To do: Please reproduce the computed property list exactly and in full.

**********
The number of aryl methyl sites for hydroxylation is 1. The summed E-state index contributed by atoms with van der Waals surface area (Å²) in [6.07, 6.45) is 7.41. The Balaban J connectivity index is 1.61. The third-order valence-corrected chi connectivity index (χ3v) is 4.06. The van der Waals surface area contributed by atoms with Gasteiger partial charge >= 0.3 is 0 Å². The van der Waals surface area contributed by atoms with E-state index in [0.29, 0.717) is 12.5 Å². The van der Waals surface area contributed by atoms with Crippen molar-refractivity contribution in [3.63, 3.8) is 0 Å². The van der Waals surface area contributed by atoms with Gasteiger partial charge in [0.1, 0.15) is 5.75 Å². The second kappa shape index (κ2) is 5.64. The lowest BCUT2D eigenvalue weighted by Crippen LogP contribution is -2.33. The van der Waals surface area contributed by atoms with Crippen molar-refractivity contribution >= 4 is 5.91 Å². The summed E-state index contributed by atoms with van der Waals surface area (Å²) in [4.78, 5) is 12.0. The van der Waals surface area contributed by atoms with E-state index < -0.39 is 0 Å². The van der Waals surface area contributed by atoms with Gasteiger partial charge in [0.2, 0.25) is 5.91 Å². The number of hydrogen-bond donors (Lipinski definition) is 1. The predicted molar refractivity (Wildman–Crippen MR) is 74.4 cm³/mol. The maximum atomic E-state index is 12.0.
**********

The number of aryl methyl sites for hydroxylation is 1. The summed E-state index contributed by atoms with van der Waals surface area (Å²) in [6.07, 6.45) is 7.41. The Balaban J connectivity index is 1.61. The third-order valence-corrected chi connectivity index (χ3v) is 4.06. The van der Waals surface area contributed by atoms with Gasteiger partial charge >= 0.3 is 0 Å². The van der Waals surface area contributed by atoms with E-state index in [0.29, 0.717) is 12.5 Å². The van der Waals surface area contributed by atoms with Crippen molar-refractivity contribution in [3.63, 3.8) is 0 Å². The van der Waals surface area contributed by atoms with Gasteiger partial charge in [0.1, 0.15) is 5.75 Å². The second kappa shape index (κ2) is 5.64. The lowest BCUT2D eigenvalue weighted by Crippen LogP contribution is -2.33. The van der Waals surface area contributed by atoms with Crippen molar-refractivity contribution >= 4 is 5.91 Å². The summed E-state index contributed by atoms with van der Waals surface area (Å²) in [4.78, 5) is 12.0. The van der Waals surface area contributed by atoms with E-state index < -0.39 is 0 Å². The van der Waals surface area contributed by atoms with Gasteiger partial charge in [0.2, 0.25) is 5.91 Å². The number of hydrogen-bond donors (Lipinski definition) is 1. The predicted molar refractivity (Wildman–Crippen MR) is 74.4 cm³/mol. The maximum atomic E-state index is 12.0.